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Employment

In December 2006, the House of Lords remitted to the European Court of Justice (ECJ) certain questions concerning the European Working Time Directive, regarding paid annual leave for employees on long-term sick leave. The Working Time Regulations 1998 (WTR) implement the Working Time Directive in the UK.

The Employment Equality (Sexual Orientation) Regulations 2003 prohibit victimisation and harassment as well as other forms of discrimination in the workplace based on sexual orientation.

A recent prosecution by the Health and Safety Executive (HSE) serves as a warning to company directors and business owners of the importance of implementing comprehensive, safe systems for working at height.

 

Informing and Consulting Employees – Be Prepared

Following a Remedy Hearing of the Cardiff Employment Tribunal (ET), the Diocese of Hereford has been ordered to pay £47,345 in compensation to youth worker, John Reaney. Mr Reaney, who is gay, won his claim of discrimination under the Employment Equality (Sexual Orientation) Regulations 2003.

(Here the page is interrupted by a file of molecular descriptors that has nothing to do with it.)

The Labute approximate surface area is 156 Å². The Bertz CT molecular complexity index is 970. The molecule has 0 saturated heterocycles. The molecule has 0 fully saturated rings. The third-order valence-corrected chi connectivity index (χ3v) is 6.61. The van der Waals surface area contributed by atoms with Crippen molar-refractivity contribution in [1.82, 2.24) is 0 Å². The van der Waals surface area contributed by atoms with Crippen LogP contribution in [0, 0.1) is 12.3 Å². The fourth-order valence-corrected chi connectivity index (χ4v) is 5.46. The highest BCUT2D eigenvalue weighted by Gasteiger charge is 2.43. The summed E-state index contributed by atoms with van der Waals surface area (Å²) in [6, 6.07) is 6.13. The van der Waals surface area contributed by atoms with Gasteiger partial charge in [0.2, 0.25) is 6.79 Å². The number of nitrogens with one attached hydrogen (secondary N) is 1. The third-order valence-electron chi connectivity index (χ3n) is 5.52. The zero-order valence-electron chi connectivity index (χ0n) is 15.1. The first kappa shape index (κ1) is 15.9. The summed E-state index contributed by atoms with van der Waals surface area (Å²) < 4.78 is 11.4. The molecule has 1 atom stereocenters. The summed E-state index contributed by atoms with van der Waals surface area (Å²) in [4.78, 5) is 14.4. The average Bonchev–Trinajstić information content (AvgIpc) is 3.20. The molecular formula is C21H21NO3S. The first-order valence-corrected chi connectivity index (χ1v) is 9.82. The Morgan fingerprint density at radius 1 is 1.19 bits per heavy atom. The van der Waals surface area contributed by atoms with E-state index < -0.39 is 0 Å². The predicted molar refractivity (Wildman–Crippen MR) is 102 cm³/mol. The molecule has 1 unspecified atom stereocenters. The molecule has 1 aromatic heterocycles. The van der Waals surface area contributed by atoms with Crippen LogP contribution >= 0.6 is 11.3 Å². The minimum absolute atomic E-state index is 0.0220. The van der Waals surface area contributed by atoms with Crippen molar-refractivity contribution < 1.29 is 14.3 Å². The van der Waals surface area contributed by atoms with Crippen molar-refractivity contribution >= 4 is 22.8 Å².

The Court of Appeal has overturned the decision of the Employment Tribunal (ET), upheld by the Employment Appeal Tribunal (EAT), that an employee was unfairly dismissed because his employer had taken account of an expired disciplinary warning when deciding to dismiss him (Airbus UK Ltd. v Webb).

Equal pay claims have been much in the news lately with many councils facing the threat of legal action by trade unions on behalf of low-paid female workers not being paid the same rates as men performing similar jobs. The Equal Pay Act 1970 makes it unlawful for an employer to discriminate between men and women in terms of their pay and conditions where they are doing the same or similar work, work rated as equivalent or work of equal value.

New measures designed to tackle illegal migrant working came into force on 29 February 2008. These measures, contained in the Immigration, Asylum and Nationality Act 2006, include:

a system of civil penalties for employers who employ illegal migrant workers – the maximum civil penalty per illegal worker is £10,000;
a new criminal offence for employers who knowingly employ illegal migrant workers – this offence now carries a maximum two year prison sentence and/or an unlimited fine; and

On 6 April 2008 most of the long-awaited Corporate Manslaughter and Corporate Homicide Act 2007 comes into force. The Act establishes a new statutory offence of corporate manslaughter (corporate culpable homicide in Scotland).

As of 6 April 2008 the Control of Noise at Work Regulations 2005 are extended to the music and entertainment sectors. For other industry sectors these Regulations have been in force since April 2006, but the music and entertainment industry was given a two-year transitional period before implementation of the Regulations.

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